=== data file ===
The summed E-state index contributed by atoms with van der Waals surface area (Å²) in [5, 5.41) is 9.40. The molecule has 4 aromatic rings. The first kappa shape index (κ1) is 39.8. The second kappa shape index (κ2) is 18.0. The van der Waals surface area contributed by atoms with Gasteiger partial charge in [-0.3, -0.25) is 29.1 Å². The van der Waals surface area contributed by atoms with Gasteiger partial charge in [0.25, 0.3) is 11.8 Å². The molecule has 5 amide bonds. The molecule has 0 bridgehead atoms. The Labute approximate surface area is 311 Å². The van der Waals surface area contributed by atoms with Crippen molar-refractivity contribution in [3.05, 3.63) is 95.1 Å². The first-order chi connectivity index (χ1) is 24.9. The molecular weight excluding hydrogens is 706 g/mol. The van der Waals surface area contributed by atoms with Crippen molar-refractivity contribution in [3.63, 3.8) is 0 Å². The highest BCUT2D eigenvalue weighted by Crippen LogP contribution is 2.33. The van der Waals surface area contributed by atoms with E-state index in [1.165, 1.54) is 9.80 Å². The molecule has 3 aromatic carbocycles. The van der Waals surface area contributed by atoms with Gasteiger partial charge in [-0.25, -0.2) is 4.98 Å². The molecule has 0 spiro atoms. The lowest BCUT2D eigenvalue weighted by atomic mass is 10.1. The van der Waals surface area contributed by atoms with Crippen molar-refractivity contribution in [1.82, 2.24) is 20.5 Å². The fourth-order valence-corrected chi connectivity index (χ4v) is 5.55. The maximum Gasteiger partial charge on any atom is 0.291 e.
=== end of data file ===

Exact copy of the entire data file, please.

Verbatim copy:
The summed E-state index contributed by atoms with van der Waals surface area (Å²) in [5, 5.41) is 9.40. The molecule has 4 aromatic rings. The first kappa shape index (κ1) is 39.8. The second kappa shape index (κ2) is 18.0. The van der Waals surface area contributed by atoms with Gasteiger partial charge in [-0.3, -0.25) is 29.1 Å². The van der Waals surface area contributed by atoms with Gasteiger partial charge in [0.25, 0.3) is 11.8 Å². The molecule has 5 amide bonds. The molecule has 0 bridgehead atoms. The Labute approximate surface area is 311 Å². The van der Waals surface area contributed by atoms with Crippen molar-refractivity contribution in [3.05, 3.63) is 95.1 Å². The first-order chi connectivity index (χ1) is 24.9. The molecular weight excluding hydrogens is 706 g/mol. The van der Waals surface area contributed by atoms with Crippen molar-refractivity contribution in [3.63, 3.8) is 0 Å². The highest BCUT2D eigenvalue weighted by Crippen LogP contribution is 2.33. The van der Waals surface area contributed by atoms with E-state index in [1.165, 1.54) is 9.80 Å². The molecule has 3 aromatic carbocycles. The van der Waals surface area contributed by atoms with Gasteiger partial charge in [-0.25, -0.2) is 4.98 Å². The molecule has 0 spiro atoms. The lowest BCUT2D eigenvalue weighted by atomic mass is 10.1. The van der Waals surface area contributed by atoms with Crippen molar-refractivity contribution in [1.82, 2.24) is 20.5 Å². The fourth-order valence-corrected chi connectivity index (χ4v) is 5.55. The maximum Gasteiger partial charge on any atom is 0.291 e.